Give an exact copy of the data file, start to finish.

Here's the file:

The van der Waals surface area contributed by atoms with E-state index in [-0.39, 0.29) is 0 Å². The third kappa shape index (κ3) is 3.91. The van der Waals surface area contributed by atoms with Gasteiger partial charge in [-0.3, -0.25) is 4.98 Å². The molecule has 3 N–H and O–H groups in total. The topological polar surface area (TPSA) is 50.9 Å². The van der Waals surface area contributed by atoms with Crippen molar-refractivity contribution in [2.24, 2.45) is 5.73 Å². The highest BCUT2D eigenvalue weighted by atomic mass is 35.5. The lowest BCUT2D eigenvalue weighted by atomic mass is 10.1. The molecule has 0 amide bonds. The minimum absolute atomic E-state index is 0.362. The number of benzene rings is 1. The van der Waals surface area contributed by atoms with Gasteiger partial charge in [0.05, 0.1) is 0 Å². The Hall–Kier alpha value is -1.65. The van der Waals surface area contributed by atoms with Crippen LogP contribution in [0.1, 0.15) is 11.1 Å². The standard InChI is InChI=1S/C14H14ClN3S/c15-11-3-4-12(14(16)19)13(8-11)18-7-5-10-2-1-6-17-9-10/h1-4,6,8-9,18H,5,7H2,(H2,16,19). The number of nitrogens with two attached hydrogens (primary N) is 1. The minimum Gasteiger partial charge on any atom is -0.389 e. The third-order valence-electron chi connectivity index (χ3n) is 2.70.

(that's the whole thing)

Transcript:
The van der Waals surface area contributed by atoms with E-state index in [-0.39, 0.29) is 0 Å². The third kappa shape index (κ3) is 3.91. The van der Waals surface area contributed by atoms with Gasteiger partial charge in [-0.3, -0.25) is 4.98 Å². The molecule has 3 N–H and O–H groups in total. The topological polar surface area (TPSA) is 50.9 Å². The van der Waals surface area contributed by atoms with Crippen molar-refractivity contribution in [2.24, 2.45) is 5.73 Å². The highest BCUT2D eigenvalue weighted by atomic mass is 35.5. The lowest BCUT2D eigenvalue weighted by atomic mass is 10.1. The molecule has 0 amide bonds. The minimum absolute atomic E-state index is 0.362. The number of benzene rings is 1. The van der Waals surface area contributed by atoms with Gasteiger partial charge in [0.05, 0.1) is 0 Å². The Hall–Kier alpha value is -1.65. The van der Waals surface area contributed by atoms with Crippen LogP contribution in [0.1, 0.15) is 11.1 Å². The standard InChI is InChI=1S/C14H14ClN3S/c15-11-3-4-12(14(16)19)13(8-11)18-7-5-10-2-1-6-17-9-10/h1-4,6,8-9,18H,5,7H2,(H2,16,19). The number of nitrogens with two attached hydrogens (primary N) is 1. The minimum Gasteiger partial charge on any atom is -0.389 e. The third-order valence-electron chi connectivity index (χ3n) is 2.70.